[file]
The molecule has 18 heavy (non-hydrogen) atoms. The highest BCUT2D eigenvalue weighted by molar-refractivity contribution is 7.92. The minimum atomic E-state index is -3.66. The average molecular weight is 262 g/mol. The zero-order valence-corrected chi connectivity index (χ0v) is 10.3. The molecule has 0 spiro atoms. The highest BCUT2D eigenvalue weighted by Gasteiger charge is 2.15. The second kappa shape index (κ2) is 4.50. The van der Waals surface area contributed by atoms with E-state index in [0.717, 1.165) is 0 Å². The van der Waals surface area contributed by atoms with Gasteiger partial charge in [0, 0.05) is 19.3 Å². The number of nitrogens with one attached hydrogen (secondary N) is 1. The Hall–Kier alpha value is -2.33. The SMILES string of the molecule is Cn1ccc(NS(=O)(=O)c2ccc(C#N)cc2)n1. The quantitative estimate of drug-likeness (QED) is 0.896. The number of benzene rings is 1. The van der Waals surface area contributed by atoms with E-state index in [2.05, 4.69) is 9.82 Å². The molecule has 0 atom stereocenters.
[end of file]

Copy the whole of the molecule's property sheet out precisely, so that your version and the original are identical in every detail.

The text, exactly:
The molecule has 18 heavy (non-hydrogen) atoms. The highest BCUT2D eigenvalue weighted by molar-refractivity contribution is 7.92. The minimum atomic E-state index is -3.66. The average molecular weight is 262 g/mol. The zero-order valence-corrected chi connectivity index (χ0v) is 10.3. The molecule has 0 spiro atoms. The highest BCUT2D eigenvalue weighted by Gasteiger charge is 2.15. The second kappa shape index (κ2) is 4.50. The van der Waals surface area contributed by atoms with E-state index in [0.717, 1.165) is 0 Å². The van der Waals surface area contributed by atoms with Gasteiger partial charge in [0, 0.05) is 19.3 Å². The number of nitrogens with one attached hydrogen (secondary N) is 1. The Hall–Kier alpha value is -2.33. The SMILES string of the molecule is Cn1ccc(NS(=O)(=O)c2ccc(C#N)cc2)n1. The quantitative estimate of drug-likeness (QED) is 0.896. The number of benzene rings is 1. The van der Waals surface area contributed by atoms with E-state index in [2.05, 4.69) is 9.82 Å². The molecule has 0 atom stereocenters.